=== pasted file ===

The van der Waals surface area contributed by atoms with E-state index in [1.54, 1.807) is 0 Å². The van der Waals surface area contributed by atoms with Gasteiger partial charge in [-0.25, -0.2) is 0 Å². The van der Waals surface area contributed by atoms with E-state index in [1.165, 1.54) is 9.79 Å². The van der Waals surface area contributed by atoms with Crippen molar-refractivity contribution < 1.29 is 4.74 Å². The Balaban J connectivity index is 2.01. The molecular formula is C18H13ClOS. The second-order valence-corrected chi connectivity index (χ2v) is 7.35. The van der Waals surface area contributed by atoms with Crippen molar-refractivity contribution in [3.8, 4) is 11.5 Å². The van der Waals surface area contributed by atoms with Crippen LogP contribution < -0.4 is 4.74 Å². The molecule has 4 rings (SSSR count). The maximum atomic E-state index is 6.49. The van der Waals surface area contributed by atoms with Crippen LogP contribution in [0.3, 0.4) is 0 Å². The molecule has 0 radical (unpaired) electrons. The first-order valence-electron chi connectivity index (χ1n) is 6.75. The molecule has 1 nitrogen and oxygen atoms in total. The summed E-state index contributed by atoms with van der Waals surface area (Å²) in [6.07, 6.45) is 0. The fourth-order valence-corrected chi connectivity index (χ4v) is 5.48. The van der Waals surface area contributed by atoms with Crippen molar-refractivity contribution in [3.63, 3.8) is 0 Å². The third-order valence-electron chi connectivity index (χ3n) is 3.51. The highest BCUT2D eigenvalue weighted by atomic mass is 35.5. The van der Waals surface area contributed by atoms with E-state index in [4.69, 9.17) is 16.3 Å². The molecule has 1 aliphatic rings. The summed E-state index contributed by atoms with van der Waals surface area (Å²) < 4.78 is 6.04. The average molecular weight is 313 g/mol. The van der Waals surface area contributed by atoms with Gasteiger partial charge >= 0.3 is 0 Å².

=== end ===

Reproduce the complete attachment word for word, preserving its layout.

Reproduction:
The van der Waals surface area contributed by atoms with E-state index in [1.54, 1.807) is 0 Å². The van der Waals surface area contributed by atoms with Gasteiger partial charge in [-0.25, -0.2) is 0 Å². The van der Waals surface area contributed by atoms with E-state index in [1.165, 1.54) is 9.79 Å². The van der Waals surface area contributed by atoms with Crippen molar-refractivity contribution < 1.29 is 4.74 Å². The Balaban J connectivity index is 2.01. The molecular formula is C18H13ClOS. The second-order valence-corrected chi connectivity index (χ2v) is 7.35. The van der Waals surface area contributed by atoms with Crippen molar-refractivity contribution in [3.8, 4) is 11.5 Å². The van der Waals surface area contributed by atoms with Crippen LogP contribution < -0.4 is 4.74 Å². The molecule has 4 rings (SSSR count). The maximum atomic E-state index is 6.49. The van der Waals surface area contributed by atoms with Crippen LogP contribution in [0.3, 0.4) is 0 Å². The molecule has 0 radical (unpaired) electrons. The first-order valence-electron chi connectivity index (χ1n) is 6.75. The molecule has 1 nitrogen and oxygen atoms in total. The summed E-state index contributed by atoms with van der Waals surface area (Å²) in [6.07, 6.45) is 0. The fourth-order valence-corrected chi connectivity index (χ4v) is 5.48. The van der Waals surface area contributed by atoms with Crippen molar-refractivity contribution in [3.63, 3.8) is 0 Å². The third-order valence-electron chi connectivity index (χ3n) is 3.51. The highest BCUT2D eigenvalue weighted by atomic mass is 35.5. The van der Waals surface area contributed by atoms with E-state index in [4.69, 9.17) is 16.3 Å². The molecule has 1 aliphatic rings. The summed E-state index contributed by atoms with van der Waals surface area (Å²) < 4.78 is 6.04. The average molecular weight is 313 g/mol. The van der Waals surface area contributed by atoms with Gasteiger partial charge >= 0.3 is 0 Å².